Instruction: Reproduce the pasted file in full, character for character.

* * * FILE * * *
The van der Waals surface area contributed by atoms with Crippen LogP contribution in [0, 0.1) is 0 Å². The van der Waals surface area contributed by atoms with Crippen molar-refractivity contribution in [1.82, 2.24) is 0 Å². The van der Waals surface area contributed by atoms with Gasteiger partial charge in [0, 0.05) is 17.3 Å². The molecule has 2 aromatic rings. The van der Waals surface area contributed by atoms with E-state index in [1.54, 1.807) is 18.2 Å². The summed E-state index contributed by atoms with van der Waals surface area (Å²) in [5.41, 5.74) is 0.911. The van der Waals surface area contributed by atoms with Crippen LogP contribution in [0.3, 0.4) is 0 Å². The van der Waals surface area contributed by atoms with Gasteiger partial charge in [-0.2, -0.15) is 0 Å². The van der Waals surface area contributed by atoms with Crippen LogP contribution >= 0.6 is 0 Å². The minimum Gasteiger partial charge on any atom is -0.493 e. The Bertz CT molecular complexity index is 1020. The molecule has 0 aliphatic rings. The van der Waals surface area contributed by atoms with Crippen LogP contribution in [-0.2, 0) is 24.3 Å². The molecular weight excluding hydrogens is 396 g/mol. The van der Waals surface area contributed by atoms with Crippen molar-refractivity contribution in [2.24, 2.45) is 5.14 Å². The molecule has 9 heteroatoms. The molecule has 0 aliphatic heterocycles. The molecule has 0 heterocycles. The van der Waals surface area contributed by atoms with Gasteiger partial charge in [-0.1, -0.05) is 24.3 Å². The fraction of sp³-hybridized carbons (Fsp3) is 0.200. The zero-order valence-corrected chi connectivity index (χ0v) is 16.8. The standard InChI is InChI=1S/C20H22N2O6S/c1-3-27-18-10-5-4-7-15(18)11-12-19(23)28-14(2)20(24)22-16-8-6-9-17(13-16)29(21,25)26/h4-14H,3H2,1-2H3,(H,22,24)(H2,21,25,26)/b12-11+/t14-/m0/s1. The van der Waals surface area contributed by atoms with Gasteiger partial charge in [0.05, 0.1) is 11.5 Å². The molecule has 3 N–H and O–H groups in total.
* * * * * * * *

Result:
The van der Waals surface area contributed by atoms with Crippen LogP contribution in [0, 0.1) is 0 Å². The van der Waals surface area contributed by atoms with Crippen molar-refractivity contribution in [1.82, 2.24) is 0 Å². The van der Waals surface area contributed by atoms with Gasteiger partial charge in [0, 0.05) is 17.3 Å². The molecule has 2 aromatic rings. The van der Waals surface area contributed by atoms with E-state index in [1.54, 1.807) is 18.2 Å². The summed E-state index contributed by atoms with van der Waals surface area (Å²) in [5.41, 5.74) is 0.911. The van der Waals surface area contributed by atoms with Crippen LogP contribution in [0.3, 0.4) is 0 Å². The van der Waals surface area contributed by atoms with Gasteiger partial charge in [-0.2, -0.15) is 0 Å². The van der Waals surface area contributed by atoms with Crippen LogP contribution >= 0.6 is 0 Å². The minimum Gasteiger partial charge on any atom is -0.493 e. The Bertz CT molecular complexity index is 1020. The molecule has 0 aliphatic rings. The van der Waals surface area contributed by atoms with Crippen LogP contribution in [-0.2, 0) is 24.3 Å². The molecular weight excluding hydrogens is 396 g/mol. The van der Waals surface area contributed by atoms with Crippen molar-refractivity contribution in [2.24, 2.45) is 5.14 Å². The molecule has 9 heteroatoms. The molecule has 0 aliphatic heterocycles. The molecule has 0 heterocycles. The van der Waals surface area contributed by atoms with Gasteiger partial charge in [-0.1, -0.05) is 24.3 Å². The fraction of sp³-hybridized carbons (Fsp3) is 0.200. The zero-order valence-corrected chi connectivity index (χ0v) is 16.8. The standard InChI is InChI=1S/C20H22N2O6S/c1-3-27-18-10-5-4-7-15(18)11-12-19(23)28-14(2)20(24)22-16-8-6-9-17(13-16)29(21,25)26/h4-14H,3H2,1-2H3,(H,22,24)(H2,21,25,26)/b12-11+/t14-/m0/s1. The van der Waals surface area contributed by atoms with Gasteiger partial charge in [0.05, 0.1) is 11.5 Å². The molecule has 3 N–H and O–H groups in total.